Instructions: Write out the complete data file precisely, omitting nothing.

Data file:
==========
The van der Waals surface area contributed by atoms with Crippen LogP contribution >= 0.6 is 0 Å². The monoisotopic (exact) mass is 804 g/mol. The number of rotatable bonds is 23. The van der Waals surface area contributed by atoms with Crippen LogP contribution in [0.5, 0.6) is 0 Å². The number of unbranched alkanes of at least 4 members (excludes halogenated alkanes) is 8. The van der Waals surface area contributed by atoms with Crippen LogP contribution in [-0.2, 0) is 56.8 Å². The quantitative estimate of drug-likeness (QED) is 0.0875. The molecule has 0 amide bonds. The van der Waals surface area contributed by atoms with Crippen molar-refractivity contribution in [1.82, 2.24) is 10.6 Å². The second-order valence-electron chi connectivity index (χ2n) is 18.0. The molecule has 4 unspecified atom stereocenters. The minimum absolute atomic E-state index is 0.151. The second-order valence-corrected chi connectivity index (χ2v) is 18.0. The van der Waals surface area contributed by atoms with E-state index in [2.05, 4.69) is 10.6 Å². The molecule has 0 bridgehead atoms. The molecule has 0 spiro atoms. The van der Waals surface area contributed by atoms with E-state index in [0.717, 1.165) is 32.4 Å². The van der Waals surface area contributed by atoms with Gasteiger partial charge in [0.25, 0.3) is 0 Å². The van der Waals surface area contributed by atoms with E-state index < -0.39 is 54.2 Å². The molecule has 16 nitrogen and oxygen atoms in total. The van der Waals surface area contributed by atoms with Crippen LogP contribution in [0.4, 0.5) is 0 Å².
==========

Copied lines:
The van der Waals surface area contributed by atoms with Crippen LogP contribution >= 0.6 is 0 Å². The monoisotopic (exact) mass is 804 g/mol. The number of rotatable bonds is 23. The van der Waals surface area contributed by atoms with Crippen LogP contribution in [0.5, 0.6) is 0 Å². The number of unbranched alkanes of at least 4 members (excludes halogenated alkanes) is 8. The van der Waals surface area contributed by atoms with Crippen LogP contribution in [-0.2, 0) is 56.8 Å². The quantitative estimate of drug-likeness (QED) is 0.0875. The molecule has 0 amide bonds. The van der Waals surface area contributed by atoms with Crippen molar-refractivity contribution in [1.82, 2.24) is 10.6 Å². The second-order valence-electron chi connectivity index (χ2n) is 18.0. The molecule has 4 unspecified atom stereocenters. The minimum absolute atomic E-state index is 0.151. The second-order valence-corrected chi connectivity index (χ2v) is 18.0. The van der Waals surface area contributed by atoms with E-state index in [2.05, 4.69) is 10.6 Å². The molecule has 0 bridgehead atoms. The molecule has 0 spiro atoms. The van der Waals surface area contributed by atoms with E-state index in [0.717, 1.165) is 32.4 Å². The van der Waals surface area contributed by atoms with Gasteiger partial charge in [0.25, 0.3) is 0 Å². The van der Waals surface area contributed by atoms with E-state index < -0.39 is 54.2 Å². The molecule has 16 nitrogen and oxygen atoms in total. The van der Waals surface area contributed by atoms with Crippen LogP contribution in [0.4, 0.5) is 0 Å².